Results: The expression of E2F1 was significantly associated with EZH2 and SUZ12. The overexpression of E2F1, EZH2, and SUZ12 enhanced cancer progression including cell colony formation, migration, and invasiveness. Knockdown of these genes reduced motility, blocked invasion, and decreased tumor size in vivo. E2F1 bound the proximal EZH2 and SUZ12 promoter to activate transcription, suggesting that E2F1 and its downstream effectors, EZH2 and SUZ12, could be important mediators for the cancer progression. In addition, we confirmed an association between these genes and aggressive characteristics. Interestingly, the treatment of anticancer drugs to the cells overexpressing E2F1, EZH2, and SUZ12 induced the expression of CD44, KLF4, OCT4, and ABCG2 known as cancer stem cell (CSC)-related genes.

Conclusions: The link between E2F1, EZH2, and/or SUZ12 revealed that E2f1 directly regulates transcription of the EZH2 and SUZ12 genes. The signature of E2F1-EZH2-SUZ12 shows a predictive value for prognosis in bladder tumors and the E2F1-EZH2-SUZ12-driven transcriptional events may regulate the cancer aggressiveness and chemo-resistance, which may provide opportunity for development of new treatment modalities.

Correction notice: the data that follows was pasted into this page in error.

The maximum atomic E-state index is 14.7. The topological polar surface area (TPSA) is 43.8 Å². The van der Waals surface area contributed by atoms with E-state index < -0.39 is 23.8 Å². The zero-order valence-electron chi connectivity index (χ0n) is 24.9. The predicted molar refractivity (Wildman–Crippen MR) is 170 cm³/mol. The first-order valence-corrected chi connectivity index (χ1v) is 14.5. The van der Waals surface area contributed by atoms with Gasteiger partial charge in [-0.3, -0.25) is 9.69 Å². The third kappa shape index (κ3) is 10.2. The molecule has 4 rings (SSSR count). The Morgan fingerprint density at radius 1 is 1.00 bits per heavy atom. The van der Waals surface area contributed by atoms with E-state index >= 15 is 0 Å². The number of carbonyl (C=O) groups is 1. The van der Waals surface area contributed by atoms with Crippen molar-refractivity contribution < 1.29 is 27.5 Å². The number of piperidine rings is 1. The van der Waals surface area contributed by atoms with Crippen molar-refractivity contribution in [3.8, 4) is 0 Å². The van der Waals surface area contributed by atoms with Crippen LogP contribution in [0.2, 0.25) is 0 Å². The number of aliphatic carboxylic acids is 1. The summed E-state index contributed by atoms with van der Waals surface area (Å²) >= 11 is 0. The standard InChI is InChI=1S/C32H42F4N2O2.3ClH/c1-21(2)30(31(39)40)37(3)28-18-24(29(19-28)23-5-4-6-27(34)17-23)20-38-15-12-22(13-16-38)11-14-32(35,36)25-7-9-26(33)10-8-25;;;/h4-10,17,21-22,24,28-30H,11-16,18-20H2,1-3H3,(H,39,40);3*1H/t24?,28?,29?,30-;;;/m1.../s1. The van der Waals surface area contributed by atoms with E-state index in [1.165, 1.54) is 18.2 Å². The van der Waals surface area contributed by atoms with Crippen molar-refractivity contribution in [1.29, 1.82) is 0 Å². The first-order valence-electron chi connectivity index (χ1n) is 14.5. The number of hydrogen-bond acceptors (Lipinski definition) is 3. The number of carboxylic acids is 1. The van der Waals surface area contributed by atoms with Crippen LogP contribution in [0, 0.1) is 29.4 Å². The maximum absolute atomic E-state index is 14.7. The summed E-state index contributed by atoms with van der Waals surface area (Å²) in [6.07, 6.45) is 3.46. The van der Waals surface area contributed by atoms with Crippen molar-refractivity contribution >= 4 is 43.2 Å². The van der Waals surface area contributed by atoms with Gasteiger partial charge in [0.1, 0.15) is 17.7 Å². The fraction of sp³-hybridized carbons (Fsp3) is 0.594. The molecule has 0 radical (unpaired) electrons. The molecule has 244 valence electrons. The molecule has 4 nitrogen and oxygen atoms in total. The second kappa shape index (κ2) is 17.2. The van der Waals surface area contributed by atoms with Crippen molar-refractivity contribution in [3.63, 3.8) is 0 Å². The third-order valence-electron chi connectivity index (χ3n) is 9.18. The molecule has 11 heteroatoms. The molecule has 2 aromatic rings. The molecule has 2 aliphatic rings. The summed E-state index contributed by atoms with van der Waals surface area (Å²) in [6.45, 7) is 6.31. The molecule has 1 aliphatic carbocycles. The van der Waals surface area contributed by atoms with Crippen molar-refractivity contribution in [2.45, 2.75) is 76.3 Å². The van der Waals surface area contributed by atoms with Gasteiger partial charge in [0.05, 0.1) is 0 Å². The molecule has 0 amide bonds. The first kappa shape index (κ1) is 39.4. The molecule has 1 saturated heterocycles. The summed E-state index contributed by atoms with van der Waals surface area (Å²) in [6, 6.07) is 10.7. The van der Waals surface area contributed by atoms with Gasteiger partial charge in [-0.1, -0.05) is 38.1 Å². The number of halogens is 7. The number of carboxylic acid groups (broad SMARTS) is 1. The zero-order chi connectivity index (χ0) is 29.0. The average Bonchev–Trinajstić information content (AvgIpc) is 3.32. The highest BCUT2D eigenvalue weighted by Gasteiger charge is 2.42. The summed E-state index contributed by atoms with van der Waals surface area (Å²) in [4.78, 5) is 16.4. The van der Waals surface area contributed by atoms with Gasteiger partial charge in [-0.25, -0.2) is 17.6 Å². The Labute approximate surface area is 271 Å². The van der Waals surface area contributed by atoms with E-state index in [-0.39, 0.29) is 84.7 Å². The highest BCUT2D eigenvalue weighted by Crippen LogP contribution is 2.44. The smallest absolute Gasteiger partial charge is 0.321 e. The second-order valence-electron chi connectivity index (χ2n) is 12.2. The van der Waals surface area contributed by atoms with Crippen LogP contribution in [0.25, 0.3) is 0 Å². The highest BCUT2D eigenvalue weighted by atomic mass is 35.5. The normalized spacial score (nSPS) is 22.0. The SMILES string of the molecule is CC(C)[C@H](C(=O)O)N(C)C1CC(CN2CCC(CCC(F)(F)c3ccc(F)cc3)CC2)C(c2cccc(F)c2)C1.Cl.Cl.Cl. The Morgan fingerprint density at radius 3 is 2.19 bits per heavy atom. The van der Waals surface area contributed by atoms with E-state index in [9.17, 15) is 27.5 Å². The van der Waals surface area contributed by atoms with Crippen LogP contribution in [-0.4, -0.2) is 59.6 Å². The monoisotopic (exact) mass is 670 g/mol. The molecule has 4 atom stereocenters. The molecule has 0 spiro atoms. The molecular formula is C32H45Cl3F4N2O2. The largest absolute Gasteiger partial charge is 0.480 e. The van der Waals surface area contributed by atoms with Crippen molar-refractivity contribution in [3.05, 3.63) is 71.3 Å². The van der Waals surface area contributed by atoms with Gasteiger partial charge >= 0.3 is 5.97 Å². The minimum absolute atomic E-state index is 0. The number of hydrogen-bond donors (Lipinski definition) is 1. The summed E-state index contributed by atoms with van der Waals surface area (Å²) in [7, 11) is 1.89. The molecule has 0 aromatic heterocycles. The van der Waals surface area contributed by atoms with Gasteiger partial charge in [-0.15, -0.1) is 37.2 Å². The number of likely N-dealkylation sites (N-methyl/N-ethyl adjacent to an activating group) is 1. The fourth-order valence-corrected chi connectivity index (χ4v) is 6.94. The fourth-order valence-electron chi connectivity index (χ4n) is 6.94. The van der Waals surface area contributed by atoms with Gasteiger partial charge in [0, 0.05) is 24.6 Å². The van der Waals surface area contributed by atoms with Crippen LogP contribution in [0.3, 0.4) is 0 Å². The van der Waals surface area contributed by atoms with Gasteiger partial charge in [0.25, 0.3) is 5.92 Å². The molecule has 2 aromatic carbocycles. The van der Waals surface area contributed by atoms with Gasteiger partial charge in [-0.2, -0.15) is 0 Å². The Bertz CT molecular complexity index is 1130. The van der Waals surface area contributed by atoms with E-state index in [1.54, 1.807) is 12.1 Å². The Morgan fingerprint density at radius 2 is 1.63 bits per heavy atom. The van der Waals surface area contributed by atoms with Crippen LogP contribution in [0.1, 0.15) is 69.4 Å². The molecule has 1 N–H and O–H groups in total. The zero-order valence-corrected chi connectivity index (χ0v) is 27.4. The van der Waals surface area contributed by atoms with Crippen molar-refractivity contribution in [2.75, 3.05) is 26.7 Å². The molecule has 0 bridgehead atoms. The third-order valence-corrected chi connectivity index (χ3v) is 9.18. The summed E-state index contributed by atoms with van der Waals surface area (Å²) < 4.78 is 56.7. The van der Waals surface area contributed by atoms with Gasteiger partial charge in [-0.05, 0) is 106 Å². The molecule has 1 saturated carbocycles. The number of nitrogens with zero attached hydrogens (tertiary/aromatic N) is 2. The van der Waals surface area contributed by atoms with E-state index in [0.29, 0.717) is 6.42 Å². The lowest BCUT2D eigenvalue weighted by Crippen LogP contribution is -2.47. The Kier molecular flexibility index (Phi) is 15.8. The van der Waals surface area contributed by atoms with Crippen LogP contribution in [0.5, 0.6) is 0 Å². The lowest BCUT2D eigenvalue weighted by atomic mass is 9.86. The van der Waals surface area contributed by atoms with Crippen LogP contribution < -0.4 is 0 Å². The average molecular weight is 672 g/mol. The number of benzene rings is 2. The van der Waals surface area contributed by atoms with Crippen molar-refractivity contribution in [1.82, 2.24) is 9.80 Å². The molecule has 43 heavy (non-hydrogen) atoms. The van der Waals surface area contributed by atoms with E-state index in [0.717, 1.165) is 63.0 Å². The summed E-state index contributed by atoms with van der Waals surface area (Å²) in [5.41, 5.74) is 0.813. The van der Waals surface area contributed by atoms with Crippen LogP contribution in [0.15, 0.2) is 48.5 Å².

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http://dx.doi.org/10.1158/1078-0432.CCR-14-2680DOI Listing
December 2015
43 Reads
8.911 Impact Factor

Enhanced nucleotide excision repair capacity in lung cancer cells by preconditioning with DNA-damaging agents.

Oncotarget 2015 Sep;6(26):22575-86

Department of Biological Science, Dong-A University, Busan, Korea.